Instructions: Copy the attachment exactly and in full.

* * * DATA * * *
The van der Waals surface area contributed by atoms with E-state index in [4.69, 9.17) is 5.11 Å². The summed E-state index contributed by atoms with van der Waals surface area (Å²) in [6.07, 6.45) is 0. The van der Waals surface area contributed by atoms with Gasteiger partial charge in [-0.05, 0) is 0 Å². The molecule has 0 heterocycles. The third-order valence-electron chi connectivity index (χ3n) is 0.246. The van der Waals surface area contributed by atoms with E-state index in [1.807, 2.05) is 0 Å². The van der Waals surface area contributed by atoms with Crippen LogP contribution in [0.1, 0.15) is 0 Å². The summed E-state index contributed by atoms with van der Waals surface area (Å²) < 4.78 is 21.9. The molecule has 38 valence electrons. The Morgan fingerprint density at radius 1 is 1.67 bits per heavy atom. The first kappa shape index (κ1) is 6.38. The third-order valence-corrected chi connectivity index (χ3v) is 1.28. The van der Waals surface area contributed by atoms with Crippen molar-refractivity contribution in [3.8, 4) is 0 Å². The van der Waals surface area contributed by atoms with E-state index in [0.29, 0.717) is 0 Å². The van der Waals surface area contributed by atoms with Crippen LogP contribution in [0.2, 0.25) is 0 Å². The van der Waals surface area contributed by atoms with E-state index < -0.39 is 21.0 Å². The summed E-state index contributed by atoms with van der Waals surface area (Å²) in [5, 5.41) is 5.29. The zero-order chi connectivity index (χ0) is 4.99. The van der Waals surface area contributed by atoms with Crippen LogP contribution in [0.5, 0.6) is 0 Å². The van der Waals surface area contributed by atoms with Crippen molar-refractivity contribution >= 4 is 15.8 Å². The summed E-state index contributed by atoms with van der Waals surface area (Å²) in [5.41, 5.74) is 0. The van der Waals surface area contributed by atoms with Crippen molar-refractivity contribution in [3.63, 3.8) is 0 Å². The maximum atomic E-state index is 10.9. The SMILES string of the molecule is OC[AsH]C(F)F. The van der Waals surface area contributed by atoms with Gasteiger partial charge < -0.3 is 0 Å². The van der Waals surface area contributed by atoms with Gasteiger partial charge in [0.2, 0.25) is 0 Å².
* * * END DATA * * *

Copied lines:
The van der Waals surface area contributed by atoms with E-state index in [4.69, 9.17) is 5.11 Å². The summed E-state index contributed by atoms with van der Waals surface area (Å²) in [6.07, 6.45) is 0. The van der Waals surface area contributed by atoms with Gasteiger partial charge in [-0.05, 0) is 0 Å². The molecule has 0 heterocycles. The third-order valence-electron chi connectivity index (χ3n) is 0.246. The van der Waals surface area contributed by atoms with E-state index in [1.807, 2.05) is 0 Å². The van der Waals surface area contributed by atoms with Crippen LogP contribution in [0.1, 0.15) is 0 Å². The summed E-state index contributed by atoms with van der Waals surface area (Å²) < 4.78 is 21.9. The molecule has 38 valence electrons. The Morgan fingerprint density at radius 1 is 1.67 bits per heavy atom. The first kappa shape index (κ1) is 6.38. The third-order valence-corrected chi connectivity index (χ3v) is 1.28. The van der Waals surface area contributed by atoms with Crippen molar-refractivity contribution in [3.8, 4) is 0 Å². The van der Waals surface area contributed by atoms with E-state index in [0.29, 0.717) is 0 Å². The van der Waals surface area contributed by atoms with Crippen LogP contribution in [0.2, 0.25) is 0 Å². The van der Waals surface area contributed by atoms with E-state index < -0.39 is 21.0 Å². The summed E-state index contributed by atoms with van der Waals surface area (Å²) in [5, 5.41) is 5.29. The zero-order chi connectivity index (χ0) is 4.99. The van der Waals surface area contributed by atoms with Crippen LogP contribution in [0.5, 0.6) is 0 Å². The van der Waals surface area contributed by atoms with Crippen molar-refractivity contribution >= 4 is 15.8 Å². The summed E-state index contributed by atoms with van der Waals surface area (Å²) in [5.41, 5.74) is 0. The van der Waals surface area contributed by atoms with Crippen molar-refractivity contribution in [3.63, 3.8) is 0 Å². The maximum atomic E-state index is 10.9. The SMILES string of the molecule is OC[AsH]C(F)F. The van der Waals surface area contributed by atoms with Gasteiger partial charge < -0.3 is 0 Å². The van der Waals surface area contributed by atoms with Gasteiger partial charge in [0.2, 0.25) is 0 Å².